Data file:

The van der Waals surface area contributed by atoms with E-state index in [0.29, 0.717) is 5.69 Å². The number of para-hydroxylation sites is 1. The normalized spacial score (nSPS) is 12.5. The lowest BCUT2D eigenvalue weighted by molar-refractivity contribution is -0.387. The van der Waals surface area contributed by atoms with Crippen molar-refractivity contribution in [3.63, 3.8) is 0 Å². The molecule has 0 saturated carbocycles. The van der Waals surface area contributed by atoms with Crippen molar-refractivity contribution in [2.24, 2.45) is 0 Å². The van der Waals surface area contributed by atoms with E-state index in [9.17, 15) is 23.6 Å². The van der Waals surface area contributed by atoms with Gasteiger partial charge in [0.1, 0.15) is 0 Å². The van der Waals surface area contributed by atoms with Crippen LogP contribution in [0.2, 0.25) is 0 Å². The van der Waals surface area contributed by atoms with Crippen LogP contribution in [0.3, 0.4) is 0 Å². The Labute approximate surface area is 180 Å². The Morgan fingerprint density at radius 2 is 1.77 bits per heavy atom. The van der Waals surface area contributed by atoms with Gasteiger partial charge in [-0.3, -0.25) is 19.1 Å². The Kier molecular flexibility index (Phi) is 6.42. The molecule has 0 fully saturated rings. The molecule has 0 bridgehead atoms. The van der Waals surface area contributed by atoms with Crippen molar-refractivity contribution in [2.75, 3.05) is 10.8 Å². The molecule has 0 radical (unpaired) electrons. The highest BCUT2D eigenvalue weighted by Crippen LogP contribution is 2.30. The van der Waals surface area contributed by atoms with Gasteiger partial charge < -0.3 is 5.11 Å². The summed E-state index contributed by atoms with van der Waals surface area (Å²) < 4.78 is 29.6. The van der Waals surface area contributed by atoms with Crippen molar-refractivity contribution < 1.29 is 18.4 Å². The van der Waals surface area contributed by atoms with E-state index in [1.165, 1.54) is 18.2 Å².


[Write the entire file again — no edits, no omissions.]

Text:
The van der Waals surface area contributed by atoms with E-state index in [0.29, 0.717) is 5.69 Å². The number of para-hydroxylation sites is 1. The normalized spacial score (nSPS) is 12.5. The lowest BCUT2D eigenvalue weighted by molar-refractivity contribution is -0.387. The van der Waals surface area contributed by atoms with Crippen molar-refractivity contribution in [3.63, 3.8) is 0 Å². The molecule has 0 saturated carbocycles. The van der Waals surface area contributed by atoms with Crippen molar-refractivity contribution in [2.24, 2.45) is 0 Å². The van der Waals surface area contributed by atoms with E-state index in [9.17, 15) is 23.6 Å². The van der Waals surface area contributed by atoms with Gasteiger partial charge in [0.1, 0.15) is 0 Å². The van der Waals surface area contributed by atoms with Crippen LogP contribution in [0.2, 0.25) is 0 Å². The van der Waals surface area contributed by atoms with Crippen LogP contribution in [0.3, 0.4) is 0 Å². The Labute approximate surface area is 180 Å². The Morgan fingerprint density at radius 2 is 1.77 bits per heavy atom. The van der Waals surface area contributed by atoms with Gasteiger partial charge in [-0.3, -0.25) is 19.1 Å². The Kier molecular flexibility index (Phi) is 6.42. The molecule has 0 fully saturated rings. The molecule has 0 bridgehead atoms. The van der Waals surface area contributed by atoms with Crippen molar-refractivity contribution in [2.75, 3.05) is 10.8 Å². The molecule has 0 radical (unpaired) electrons. The highest BCUT2D eigenvalue weighted by Crippen LogP contribution is 2.30. The van der Waals surface area contributed by atoms with Gasteiger partial charge < -0.3 is 5.11 Å². The summed E-state index contributed by atoms with van der Waals surface area (Å²) < 4.78 is 29.6. The van der Waals surface area contributed by atoms with Crippen molar-refractivity contribution < 1.29 is 18.4 Å². The van der Waals surface area contributed by atoms with E-state index in [1.165, 1.54) is 18.2 Å².